Marriage as a metaphor for restoration and vindication, for a complete reversal of circumstances, makes sense when we think in terms of the sign Jesus works at Cana. This isn’t a fairytale, this isn’t happily ever after; this is salvation, God for us and with us in sickness and in health, rich or poor, better or worse, a relationship that not even death can part. We may not always be happy, but we always have cause to rejoice. Keep in mind this sign occurred on the third day… ring a bell? This text has ties to the raising of Lazarus. This wedding points to the marriage supper of the Lamb. This party is a small foretaste of the massive good time reunion that is to come at the heavenly banquet. Move over Disney and Mr. Darcy, Jesus has come and brought the water, the wine, the gifts, the life that is truly worth celebrating and living.

What remains to be said, however, is this: These gifts are not for us and for our sake alone – they are to be shared. They are for God’s beloved world. The disciples see the sign and believe. The glory they have seen is worth following, worth trusting and, yes, worth telling others about. The gifts given, the multitude, myriad of gifts given by the outpouring of the same Spirit are for the common good. Zion’s restoration shines out like the dawn, her salvation like a burning torch. When the wine is this good and there is so much of it, how can we not tell others to grab a cup and drink their fill? This wedding is such a celebration we won’t be able to stop talking about it, ever. Maybe it will even get my daughter’s attention.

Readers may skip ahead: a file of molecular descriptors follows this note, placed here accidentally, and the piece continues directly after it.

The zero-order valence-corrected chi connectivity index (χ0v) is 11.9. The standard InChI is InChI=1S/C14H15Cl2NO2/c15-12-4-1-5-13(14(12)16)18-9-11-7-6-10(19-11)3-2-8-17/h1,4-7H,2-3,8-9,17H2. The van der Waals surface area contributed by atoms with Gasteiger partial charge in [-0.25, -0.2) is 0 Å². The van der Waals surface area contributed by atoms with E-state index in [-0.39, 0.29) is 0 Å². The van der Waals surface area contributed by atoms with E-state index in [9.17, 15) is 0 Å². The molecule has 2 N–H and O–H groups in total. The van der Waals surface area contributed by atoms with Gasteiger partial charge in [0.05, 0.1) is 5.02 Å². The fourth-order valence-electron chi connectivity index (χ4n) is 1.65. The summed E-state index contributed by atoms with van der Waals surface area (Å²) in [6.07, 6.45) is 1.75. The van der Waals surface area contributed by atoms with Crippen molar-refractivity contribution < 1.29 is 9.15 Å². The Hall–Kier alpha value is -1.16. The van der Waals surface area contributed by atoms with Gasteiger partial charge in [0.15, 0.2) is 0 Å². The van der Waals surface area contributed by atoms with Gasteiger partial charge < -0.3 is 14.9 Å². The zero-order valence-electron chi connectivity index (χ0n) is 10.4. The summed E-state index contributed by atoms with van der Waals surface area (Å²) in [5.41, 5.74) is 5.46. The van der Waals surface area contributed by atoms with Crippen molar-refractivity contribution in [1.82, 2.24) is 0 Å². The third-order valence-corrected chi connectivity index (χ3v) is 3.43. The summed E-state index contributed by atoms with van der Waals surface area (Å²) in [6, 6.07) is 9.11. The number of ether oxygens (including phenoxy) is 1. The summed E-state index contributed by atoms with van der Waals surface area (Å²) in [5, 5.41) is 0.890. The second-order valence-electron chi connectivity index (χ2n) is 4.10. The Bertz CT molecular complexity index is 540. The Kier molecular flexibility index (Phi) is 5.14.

This week:

  1. John makes a point of noting the location of this sign: Cana of Galilee. Why is this significant? Take a look at what else happens in Galilee. Keep in mind Jesus’ instructions to “return to Galilee.”
  2. Who sees the sign in this story? Who has no idea what has occurred? Why do some see and know and others seem oblivious?
  3. Take a look at how signs are received in John’s Gospel. Note that some see and believe and others do not. What makes the difference?
  4. Keeping in mind that this is MLK weekend and Race Relations Sunday, how might these texts speak to restoration and healing in our current context where headlines involving race occur almost daily?
  5. What do you make of Mary’s role in this story? Lamar Williamson Jr. characterizes her faith as having the “form of persistent expectation.” Is that true for us?
  6. Here is a poem by Tom Lane entitled “If Jesus Could” from “Imaging the Word” volume 1

If Jesus could transform
common water
into wedding wine
spit and dirt
into new sight
troubled sea
into a pathway
well water
into living water
Could Christ transform
the waters of my life
shallow
murky
polluted
stagnant
sour
into a shower
of blessing?